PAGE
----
Monday, February 14, 2011
True Love and Chocolate
Another Valentine's Day has come and gone. Although we probably agree that the greeting card companies and florists have practically hijacked the holiday, there is some value in taking a moment to think about the ones we love. If only we could go back to the days when February 14th stood for something that simple - love and appreciation.
Now it stands for many things, including the token day to get engaged. Almost every girl with a ticking clock and a halfway serious boyfriend is hoping that a little square box will show up sometime after her romantic dinner on that night. The jewelry companies start early, reminding young lads (and old) that now is the time to plunk down a month’s salary on a sparkly bobble to put on her left finger. It’s a lot of pressure, for fragile relationships that could probably use a bit more time to bloom and grow.
Couples break up right before the holiday and feel cheated. If they break up after, they feel used. Little ones slave over shoe boxes, trying to find the exact right mix of construction paper, stickers, and glitter to make their box stand out when it’s time to pass out little white envelopes at the school party. That’s not to mention the mysterious task of assigning the exact right Valentine to every person in their class. It’s important to guard against unintended romantic crushes caused by misplaced heart shaped cards.
Married folks have similar pressures. Finding a sitter. Hoping to find a restaurant that’s not too expensive, crowded or over booked. Figuring out if flowers are necessary. Guessing what kind of jewelry might express the right kind of affection. Single people look at married people and wish they had a built in Valentine. Married people look at their single friends and try to remember what it’s like to have no pink and red heart shaped obligations. It can be a lot of pressure if you believe any of the hype.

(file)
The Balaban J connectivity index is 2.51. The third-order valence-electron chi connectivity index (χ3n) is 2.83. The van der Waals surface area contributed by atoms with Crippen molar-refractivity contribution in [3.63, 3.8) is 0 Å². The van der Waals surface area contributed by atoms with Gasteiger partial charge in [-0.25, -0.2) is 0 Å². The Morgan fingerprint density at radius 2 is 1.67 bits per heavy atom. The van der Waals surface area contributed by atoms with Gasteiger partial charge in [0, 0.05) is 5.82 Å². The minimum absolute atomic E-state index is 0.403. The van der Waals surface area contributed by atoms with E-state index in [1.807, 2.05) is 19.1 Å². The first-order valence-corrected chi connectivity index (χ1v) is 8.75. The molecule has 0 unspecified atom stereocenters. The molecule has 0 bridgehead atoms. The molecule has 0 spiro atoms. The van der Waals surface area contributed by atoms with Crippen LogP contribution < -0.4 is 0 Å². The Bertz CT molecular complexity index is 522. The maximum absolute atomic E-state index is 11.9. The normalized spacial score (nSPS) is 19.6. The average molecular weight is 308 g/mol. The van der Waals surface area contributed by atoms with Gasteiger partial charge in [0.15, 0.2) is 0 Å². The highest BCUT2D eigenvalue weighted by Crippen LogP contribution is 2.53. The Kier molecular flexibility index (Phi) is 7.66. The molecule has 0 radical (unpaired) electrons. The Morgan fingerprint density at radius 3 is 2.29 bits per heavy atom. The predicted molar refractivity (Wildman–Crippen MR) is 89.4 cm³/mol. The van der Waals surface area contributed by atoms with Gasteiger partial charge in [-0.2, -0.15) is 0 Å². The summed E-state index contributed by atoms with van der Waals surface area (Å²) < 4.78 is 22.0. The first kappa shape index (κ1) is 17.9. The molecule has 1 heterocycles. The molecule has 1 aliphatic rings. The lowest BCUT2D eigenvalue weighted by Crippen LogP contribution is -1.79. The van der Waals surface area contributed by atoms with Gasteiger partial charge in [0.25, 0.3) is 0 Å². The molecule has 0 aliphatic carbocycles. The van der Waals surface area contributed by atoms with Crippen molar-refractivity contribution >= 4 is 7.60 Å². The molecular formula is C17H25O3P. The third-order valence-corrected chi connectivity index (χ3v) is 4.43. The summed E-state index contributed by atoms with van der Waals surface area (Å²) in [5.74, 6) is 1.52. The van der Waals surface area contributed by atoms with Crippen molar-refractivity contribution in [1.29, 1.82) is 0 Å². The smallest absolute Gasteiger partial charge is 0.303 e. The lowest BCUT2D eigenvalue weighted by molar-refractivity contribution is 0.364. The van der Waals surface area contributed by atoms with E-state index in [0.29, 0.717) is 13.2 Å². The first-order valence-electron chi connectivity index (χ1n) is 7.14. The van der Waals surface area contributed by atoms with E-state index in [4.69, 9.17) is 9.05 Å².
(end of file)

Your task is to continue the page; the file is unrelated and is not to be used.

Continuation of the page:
But love is way too big to be defined by a single day. No chilly winter day in February can represent the enormity of what loving someone really means. It has very little to do with the token gifts of Valentine’s Day. Because true love is about making someone else’s life better, every single day of the year. Quality relationships are what gives meaning to life.
I recently read the follow up book to the best selling Eat, Pray, Love by Elizabeth Gilbert. It’s called Committed, and is an examination of marriage, through trials in the author’s life. After suffering through a painful divorce, then meeting a new love who had also been divorced, she and her new man decide to stay out of the justice of the peace’s office and just contently be lifelong companions. It works out well for them until immigration comes into the picture (her new boyfriend is not an American) and insists they get married or face exile. Suddenly she’s forced to choose between her frustration for the institution of marriage and her love for her foreign man.
It’s a long book, as her personal journey is woven into some pretty interesting cultural and historical studies of marriage. Determined to enter into the union much more educated about how they can find success, the author discovers some practical truths along the way. In a nutshell, marriage is a lot like a business deal. Both parties lay out their needs and desires and then work to create a mutually successful union.
Having been married for over two decades, I found myself agreeing with much of what the author spells out. True love has very little to do with Valentine’s Day. Day to day life is the battlefield where marriage is played out. Romance and affection are important, but just as important is the obligation we have to see each other clearly, and understand each other’s true needs, if we hope to find happiness on this journey.
It’s more about showing practical love every single day of the year. Living with a man who is always thinking of ways to make my life easier, every single day, is what I want for this special holiday. The fact he scrapes the ice off my car for me, or picks up milk on the way home so I don’t have to, means so much more to me than how many roses he brings me on one day of the year.
Watching him interact with our children, whether they’re skiing, hiking, or just playing video games together on the couch, I am more content than I ever would be with a box of expensive chocolates. The way he patiently coaches our young adult daughter as she files her own confusing tax forms makes my heart swell, more than a dozen roses ever could.
I have never been known to turn down a box of chocolates. I enjoy a beautiful bouquet of flowers in the center of my dining room table. But I also know better than to take one day on the calendar too seriously. Sometimes I can feel the devotion from the love of my life just by the way he brings home my favorite brand of chips when he gets back from the grocery store. That makes him my Valentine every day of the year. Not just a single, overhyped day in February